As a young boy in Nicaragua, Martin Mayorga caught iguanas, collected bullet shells from revolutionary battles and sometimes slept in the car after major earthquakes.
What stuck with him were the trips his father took him to visit farmers who grew coffee and other products. Years after his family settled in the United States, he and his wife, Kerry, founded Mayorga Coffee, making it part of their mission to help those farmers.
“I focus on developing direct and close relationships with the farmers and their communities,” said Mayorga, 41, of Derwood. “The typical coffee conglomerate has exporters, brokers and distributors. I seek to cut out the middlemen and understand the farmers’ needs as fellow humans. Farmers in Latin America are facing a systematic cycle of poverty. I’m trying to help change that.”
Mayorga’s family later moved to Florida, then the local area. He graduated from Churchill High and attended Montgomery College.
He started a cigar business while studying business and finance at Georgetown University and became so consumed with the business, he left the university before graduating.
His cigars were praised in magazines. The brand reached sales of about 3 million cigars annually. Along the way, Lew Rothman, who operated a large national cigar business, became a mentor. Mayorga later sold his cigar business to Rothman to focus on coffee.
He and Kerry were still dating when they started Mayorga Coffee in 1997 through a credit card she had with a $1,000 limit. Soon after they married in 2001, Costco agreed to distribute their coffee. The business took off and had revenue of about $21 million in 2012.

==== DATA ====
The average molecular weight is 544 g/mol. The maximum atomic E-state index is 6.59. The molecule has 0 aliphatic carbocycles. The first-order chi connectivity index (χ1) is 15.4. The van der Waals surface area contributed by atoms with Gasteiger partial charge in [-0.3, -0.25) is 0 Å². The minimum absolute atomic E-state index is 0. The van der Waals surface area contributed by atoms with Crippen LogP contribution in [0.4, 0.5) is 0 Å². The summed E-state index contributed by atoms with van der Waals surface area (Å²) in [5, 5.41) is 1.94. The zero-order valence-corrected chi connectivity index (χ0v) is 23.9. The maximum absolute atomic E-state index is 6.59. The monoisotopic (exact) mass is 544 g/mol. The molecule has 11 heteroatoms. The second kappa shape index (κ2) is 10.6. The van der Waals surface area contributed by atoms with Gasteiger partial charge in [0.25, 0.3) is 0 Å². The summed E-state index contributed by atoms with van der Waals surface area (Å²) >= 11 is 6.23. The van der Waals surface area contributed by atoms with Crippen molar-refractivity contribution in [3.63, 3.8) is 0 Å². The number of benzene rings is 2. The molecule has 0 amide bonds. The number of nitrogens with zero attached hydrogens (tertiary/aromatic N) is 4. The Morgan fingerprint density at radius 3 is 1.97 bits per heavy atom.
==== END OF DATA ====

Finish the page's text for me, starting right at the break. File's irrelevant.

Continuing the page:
Quality and caring for the environment are important to Mayorga. Beans are organic without genetically modified organisms.
He has about 50 employees, maintaining a lean operation.
“I still head sales myself,” said Mayorga, who often is on the road in Central and South America.
Mayorga last year established the Mayorga Latino Leadership Scholarship at Montgomery College. The gift will cover annual tuition for one student per year for at least five years.
Mayorga plans to move its headquarters soon to a larger facility on Gude Drive. The 11,500-square-foot present home is on Southlawn Lane in an industrial section of East Rockville, near scrap metal yards and concrete plants. The business also operates several retail outlets, including in Wheaton, National Harbor and airports such as Baltimore/Washington International Thurgood Marshall Airport.
Mayorga has grown from the ninth-largest Hispanic business in Maryland in 2011 to third last year. It was the lone one among the top five last year to grow in revenues, according to the magazine Hispanic Business.
But such growth isn’t what is most important, he said.
“I don’t think it is enough to say you are growing revenues,” Mayorga said. “It’s important to make a difference in people’s lives.”